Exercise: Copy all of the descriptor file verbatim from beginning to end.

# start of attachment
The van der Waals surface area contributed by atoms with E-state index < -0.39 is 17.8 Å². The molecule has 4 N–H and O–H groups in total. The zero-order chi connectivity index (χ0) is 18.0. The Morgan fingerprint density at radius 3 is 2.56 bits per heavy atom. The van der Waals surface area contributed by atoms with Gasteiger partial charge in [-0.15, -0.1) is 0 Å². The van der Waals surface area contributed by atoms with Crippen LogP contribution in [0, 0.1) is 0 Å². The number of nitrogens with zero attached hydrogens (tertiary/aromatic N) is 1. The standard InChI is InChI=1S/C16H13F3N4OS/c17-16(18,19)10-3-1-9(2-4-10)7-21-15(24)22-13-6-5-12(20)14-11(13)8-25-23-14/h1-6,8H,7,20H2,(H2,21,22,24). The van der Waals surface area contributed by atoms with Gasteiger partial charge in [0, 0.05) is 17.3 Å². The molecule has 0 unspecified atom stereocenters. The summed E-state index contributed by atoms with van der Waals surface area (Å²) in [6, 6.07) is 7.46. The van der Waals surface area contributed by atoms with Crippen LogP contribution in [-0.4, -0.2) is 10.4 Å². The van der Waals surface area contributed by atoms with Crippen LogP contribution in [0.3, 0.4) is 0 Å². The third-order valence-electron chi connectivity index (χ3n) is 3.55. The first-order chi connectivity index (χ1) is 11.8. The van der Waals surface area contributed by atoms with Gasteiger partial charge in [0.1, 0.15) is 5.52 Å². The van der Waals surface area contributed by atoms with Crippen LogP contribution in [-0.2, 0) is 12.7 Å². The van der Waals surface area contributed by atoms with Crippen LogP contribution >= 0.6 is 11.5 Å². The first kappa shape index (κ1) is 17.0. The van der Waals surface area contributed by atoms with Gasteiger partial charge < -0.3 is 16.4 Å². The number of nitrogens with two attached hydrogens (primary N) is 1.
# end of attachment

The van der Waals surface area contributed by atoms with E-state index < -0.39 is 17.8 Å². The molecule has 4 N–H and O–H groups in total. The zero-order chi connectivity index (χ0) is 18.0. The Morgan fingerprint density at radius 3 is 2.56 bits per heavy atom. The van der Waals surface area contributed by atoms with Gasteiger partial charge in [-0.15, -0.1) is 0 Å². The van der Waals surface area contributed by atoms with Crippen LogP contribution in [0, 0.1) is 0 Å². The number of nitrogens with zero attached hydrogens (tertiary/aromatic N) is 1. The standard InChI is InChI=1S/C16H13F3N4OS/c17-16(18,19)10-3-1-9(2-4-10)7-21-15(24)22-13-6-5-12(20)14-11(13)8-25-23-14/h1-6,8H,7,20H2,(H2,21,22,24). The van der Waals surface area contributed by atoms with Gasteiger partial charge in [0, 0.05) is 17.3 Å². The molecule has 0 unspecified atom stereocenters. The summed E-state index contributed by atoms with van der Waals surface area (Å²) in [6, 6.07) is 7.46. The van der Waals surface area contributed by atoms with Crippen LogP contribution in [-0.4, -0.2) is 10.4 Å². The van der Waals surface area contributed by atoms with Crippen LogP contribution in [0.3, 0.4) is 0 Å². The third-order valence-electron chi connectivity index (χ3n) is 3.55. The first-order chi connectivity index (χ1) is 11.8. The van der Waals surface area contributed by atoms with Gasteiger partial charge in [0.1, 0.15) is 5.52 Å². The van der Waals surface area contributed by atoms with Crippen LogP contribution in [-0.2, 0) is 12.7 Å². The van der Waals surface area contributed by atoms with Crippen LogP contribution >= 0.6 is 11.5 Å². The first kappa shape index (κ1) is 17.0. The van der Waals surface area contributed by atoms with Gasteiger partial charge < -0.3 is 16.4 Å². The number of nitrogens with two attached hydrogens (primary N) is 1.